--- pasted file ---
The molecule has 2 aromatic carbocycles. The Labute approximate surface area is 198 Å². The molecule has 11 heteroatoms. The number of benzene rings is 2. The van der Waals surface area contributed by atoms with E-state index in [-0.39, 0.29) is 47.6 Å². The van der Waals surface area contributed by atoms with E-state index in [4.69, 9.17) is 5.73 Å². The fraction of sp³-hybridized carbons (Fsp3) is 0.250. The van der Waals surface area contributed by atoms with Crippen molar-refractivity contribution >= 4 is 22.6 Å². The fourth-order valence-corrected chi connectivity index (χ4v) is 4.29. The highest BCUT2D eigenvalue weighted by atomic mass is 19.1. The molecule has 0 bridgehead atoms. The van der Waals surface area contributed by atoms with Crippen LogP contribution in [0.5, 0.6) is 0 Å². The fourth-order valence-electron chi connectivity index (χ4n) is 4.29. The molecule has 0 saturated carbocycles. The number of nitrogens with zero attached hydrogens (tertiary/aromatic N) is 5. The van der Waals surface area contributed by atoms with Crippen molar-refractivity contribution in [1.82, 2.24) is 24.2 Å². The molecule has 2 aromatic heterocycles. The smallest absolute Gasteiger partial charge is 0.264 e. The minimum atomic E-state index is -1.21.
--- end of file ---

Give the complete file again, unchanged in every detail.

The molecule has 2 aromatic carbocycles. The Labute approximate surface area is 198 Å². The molecule has 11 heteroatoms. The number of benzene rings is 2. The van der Waals surface area contributed by atoms with E-state index in [-0.39, 0.29) is 47.6 Å². The van der Waals surface area contributed by atoms with E-state index in [4.69, 9.17) is 5.73 Å². The fraction of sp³-hybridized carbons (Fsp3) is 0.250. The van der Waals surface area contributed by atoms with Crippen molar-refractivity contribution >= 4 is 22.6 Å². The fourth-order valence-corrected chi connectivity index (χ4v) is 4.29. The highest BCUT2D eigenvalue weighted by atomic mass is 19.1. The molecule has 0 bridgehead atoms. The van der Waals surface area contributed by atoms with Crippen LogP contribution in [0.5, 0.6) is 0 Å². The fourth-order valence-electron chi connectivity index (χ4n) is 4.29. The molecule has 0 saturated carbocycles. The number of nitrogens with zero attached hydrogens (tertiary/aromatic N) is 5. The van der Waals surface area contributed by atoms with Crippen molar-refractivity contribution in [1.82, 2.24) is 24.2 Å². The molecule has 2 aromatic heterocycles. The smallest absolute Gasteiger partial charge is 0.264 e. The minimum atomic E-state index is -1.21.